A teenage girl has gone missing from the youth home where she lived along with a number of other troubled teens. She is found murdered in a ritualistic manner and Oslo’s homicide unit, led by veteran investigator Holger Munch, is put on the case. Star investigator Mia Krüger is still struggling with suicidal thoughts and her addiction to pills and alcohol – diving headfirst into the gruesome case is not making her any more stable. Mia still dreams of her twin sister Sigrid, whose death of a heroine overdose ten years earlier continues to haunt her. But what really happened to Sigrid?
The murder investigation is leading nowhere when a mysterious hacker suddenly contacts the team’s computer nerd, Gabriel Mørk, and shows him a very disturbing film that reveals new details about the fate of the murdered girl. At the periphery of the film we see the contours of the killer dressed as an owl, the bird of death…
Meanwhile, Munch’s daughter Miriam is going through an emotional crisis. She questions the life she has chosen as the loyal partner to a workaholic doctor and the responsible mother of a young daughter. What happened to her passionate, politically engaged youth? When she meets an intriguing young man with a strong activist agenda, she finds herself drawn into a romantic affair that will lead her into the path of a very sick mind.
Told in short, compelling chapters that alternate between several perspectives, Bjork creates a unique, twisting, unsettling thriller that really epitomises the phrase ’page-turner’. [...] there is very little to fault in this Nordic crime thriller par excellence.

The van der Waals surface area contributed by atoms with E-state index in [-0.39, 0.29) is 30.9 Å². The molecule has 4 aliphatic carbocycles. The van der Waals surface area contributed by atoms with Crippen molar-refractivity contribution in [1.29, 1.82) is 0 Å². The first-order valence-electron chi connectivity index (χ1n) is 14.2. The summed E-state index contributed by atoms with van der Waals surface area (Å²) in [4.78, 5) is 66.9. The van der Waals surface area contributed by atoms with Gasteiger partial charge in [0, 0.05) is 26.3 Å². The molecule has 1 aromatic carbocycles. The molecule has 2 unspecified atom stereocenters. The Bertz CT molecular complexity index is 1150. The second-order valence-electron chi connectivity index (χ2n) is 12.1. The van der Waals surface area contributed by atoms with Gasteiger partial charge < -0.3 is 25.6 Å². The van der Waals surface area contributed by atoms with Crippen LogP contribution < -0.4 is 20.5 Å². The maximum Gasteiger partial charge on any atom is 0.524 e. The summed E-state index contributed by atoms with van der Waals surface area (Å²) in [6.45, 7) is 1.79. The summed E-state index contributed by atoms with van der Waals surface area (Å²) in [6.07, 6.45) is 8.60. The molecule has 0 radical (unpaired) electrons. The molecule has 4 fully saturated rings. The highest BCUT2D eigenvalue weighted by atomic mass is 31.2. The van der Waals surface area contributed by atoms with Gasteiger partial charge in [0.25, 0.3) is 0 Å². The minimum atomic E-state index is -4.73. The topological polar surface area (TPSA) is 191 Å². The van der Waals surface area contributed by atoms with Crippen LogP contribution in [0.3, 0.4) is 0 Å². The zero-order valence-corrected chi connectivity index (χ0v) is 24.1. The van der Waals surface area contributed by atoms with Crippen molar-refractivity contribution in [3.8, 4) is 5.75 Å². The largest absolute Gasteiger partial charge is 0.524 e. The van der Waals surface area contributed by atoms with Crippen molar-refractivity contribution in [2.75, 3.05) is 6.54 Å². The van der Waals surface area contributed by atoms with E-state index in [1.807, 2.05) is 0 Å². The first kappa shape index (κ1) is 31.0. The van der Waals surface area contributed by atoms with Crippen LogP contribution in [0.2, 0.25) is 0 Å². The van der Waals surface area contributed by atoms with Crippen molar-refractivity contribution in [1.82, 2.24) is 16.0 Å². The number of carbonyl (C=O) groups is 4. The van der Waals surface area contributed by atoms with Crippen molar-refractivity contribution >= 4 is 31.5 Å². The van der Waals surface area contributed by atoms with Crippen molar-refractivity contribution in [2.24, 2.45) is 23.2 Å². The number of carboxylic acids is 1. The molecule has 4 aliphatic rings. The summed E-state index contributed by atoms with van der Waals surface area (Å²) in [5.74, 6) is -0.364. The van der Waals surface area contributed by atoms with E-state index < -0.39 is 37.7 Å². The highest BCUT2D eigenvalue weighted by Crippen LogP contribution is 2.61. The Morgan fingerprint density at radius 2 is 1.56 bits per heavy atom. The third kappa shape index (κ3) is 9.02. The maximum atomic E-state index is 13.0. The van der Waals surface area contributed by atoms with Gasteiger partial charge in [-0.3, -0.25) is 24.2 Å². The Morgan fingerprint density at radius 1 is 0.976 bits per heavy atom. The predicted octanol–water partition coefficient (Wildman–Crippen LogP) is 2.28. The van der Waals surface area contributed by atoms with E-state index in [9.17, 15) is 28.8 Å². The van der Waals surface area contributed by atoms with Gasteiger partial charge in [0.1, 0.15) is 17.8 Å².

In The Owl Always Hunts at Night, Frode Sander Øien demonstrates that he has become a skillful international suspense writer. […] The story may stay within a few miles of the Oslo area, but rises up to an international level.
Norway’s most famous artwork is Edvard Munch’s The Scream and Norwegian author Samuel Bjørk gives Jo Nesbø a run for his money in conveying the pain and rage beneath the country’s placid surface. [...] The plot is competently handled but the brilliantly drawn angsty sleuths kept me hooked.
Bjørk can still write, The Owl Always Hunts at Night is undeniably tighter than I’m Traveling Alone, and the ending is so thrilling that you want to read it in one sitting.
Expertly paced and thoughtfully plotted, The Owl Always Hunts at Night will leave you shaken to your core.
Raw, psychological, disturbing. The Owl Always Hunts at Night, the new thriller by Samuel Bjork, is one of those reads you just can’t stop thinking about … a great thriller, a novel that leaves you with a sense of confusion and anxiety, a discomfort because of what humanity is capable of.